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  • Nicaraguan President Daniel Ortega won re-election in November with 72.5 percent of the vote.

    Nicaraguan President Daniel Ortega won re-election in November with 72.5 percent of the vote. | Photo: EFE

The reintroduction of the “Nica Act” in U.S. Congress is seen as part of an ongoing threat to destabilize Nicaragua's government.

Nicaragua’s National Assembly on Thursday approved a statement to reject U.S. financial sanctions on the country, known as the “Nica Act,” which is seen as an attack to destabilize the country and President Daniel Ortega’s government.

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The statement against the sanctions was approved by 91 members of the National Assembly, from both members of the ruling Sandinista National Liberation, FSLN, and the opposition Constitutionalist Liberal Party.

“The Nica Act appears as a proposal, blind, deaf, and irrational, conceived by insensitive minds, troublemakers, and completely closed to recognize the rights of Nicaraguans to live away from the conflicts of the past,” the Nicaraguan statement read.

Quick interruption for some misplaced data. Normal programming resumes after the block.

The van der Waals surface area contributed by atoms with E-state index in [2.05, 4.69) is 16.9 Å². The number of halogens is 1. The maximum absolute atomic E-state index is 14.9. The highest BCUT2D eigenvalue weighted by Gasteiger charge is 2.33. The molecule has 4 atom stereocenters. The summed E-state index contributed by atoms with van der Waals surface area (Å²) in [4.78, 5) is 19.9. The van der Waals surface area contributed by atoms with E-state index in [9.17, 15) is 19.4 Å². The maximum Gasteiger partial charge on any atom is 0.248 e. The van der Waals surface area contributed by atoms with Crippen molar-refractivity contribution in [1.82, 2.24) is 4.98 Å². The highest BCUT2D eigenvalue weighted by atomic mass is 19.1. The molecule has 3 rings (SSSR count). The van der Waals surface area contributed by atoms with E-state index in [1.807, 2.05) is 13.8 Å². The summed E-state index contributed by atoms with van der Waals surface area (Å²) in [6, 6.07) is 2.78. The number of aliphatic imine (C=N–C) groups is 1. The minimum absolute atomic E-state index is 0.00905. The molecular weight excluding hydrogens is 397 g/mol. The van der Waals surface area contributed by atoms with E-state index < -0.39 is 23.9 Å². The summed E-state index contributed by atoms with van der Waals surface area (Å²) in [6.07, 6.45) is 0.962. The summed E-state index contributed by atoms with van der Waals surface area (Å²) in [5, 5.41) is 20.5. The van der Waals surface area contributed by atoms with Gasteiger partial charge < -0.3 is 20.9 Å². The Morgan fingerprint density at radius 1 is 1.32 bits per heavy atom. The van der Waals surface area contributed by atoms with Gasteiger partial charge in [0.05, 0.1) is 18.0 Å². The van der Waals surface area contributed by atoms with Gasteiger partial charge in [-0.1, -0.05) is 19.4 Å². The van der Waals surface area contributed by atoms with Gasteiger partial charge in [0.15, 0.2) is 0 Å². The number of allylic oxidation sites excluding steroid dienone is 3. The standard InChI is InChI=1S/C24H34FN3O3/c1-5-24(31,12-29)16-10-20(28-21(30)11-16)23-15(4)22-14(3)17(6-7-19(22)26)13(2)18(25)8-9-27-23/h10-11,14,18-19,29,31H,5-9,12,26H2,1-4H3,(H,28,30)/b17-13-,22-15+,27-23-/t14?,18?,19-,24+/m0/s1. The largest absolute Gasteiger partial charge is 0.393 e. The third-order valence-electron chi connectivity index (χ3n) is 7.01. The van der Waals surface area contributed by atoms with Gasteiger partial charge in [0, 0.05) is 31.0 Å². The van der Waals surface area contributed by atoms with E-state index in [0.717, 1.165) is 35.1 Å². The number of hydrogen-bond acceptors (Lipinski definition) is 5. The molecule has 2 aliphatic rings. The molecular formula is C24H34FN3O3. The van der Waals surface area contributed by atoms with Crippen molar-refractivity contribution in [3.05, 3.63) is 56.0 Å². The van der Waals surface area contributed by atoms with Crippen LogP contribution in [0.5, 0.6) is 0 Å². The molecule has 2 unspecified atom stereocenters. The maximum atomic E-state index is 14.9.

On Wednesday, a group of Congress members in the U.S. reintroduced the Nicaraguan Investment Act Conditionality Act, which will aim to slap Ortega's government with financial sanctions for alleged human rights violations and an erosion of democratic standards. The 71-year-old Ortega, a former Sandinista guerrilla who won with 72.5 percent of the vote in his November re-election, has been in Washington's crosshairs since the 1980s when President Ronald Reagan was in office.

Sanctions could block Nicaragua from requesting loans from the Inter-American Development Bank and the World Bank, which currently contributes around US$250 million dollars annually to the country.

Nicaraguan Vice President Rosario Murillo labeled the move to reintroduce the act “reactionary and interventionist” and sought to “undermine the right of Nicaragua to continue developing the socialist model.”

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Second Secretary of the National Assembly Wilfredo Navarro warned that the sanctions could roll back the achievements of the Ortega government, which has been able to reduce poverty, improve security, lower crime, stamp out illiteracy and boost economic growth. 

The Organization of American States last year urged U.S. Congress to reconsider the Nica Act, arguing that it would not be a “constructive contribution” to strengthen democracy in Nicaragua. OAS head Luis Almagro again reiterated these concerns on Wednesday in light of the act being introduced, even though he is leading efforts to undermine democracy in Venezuela. 


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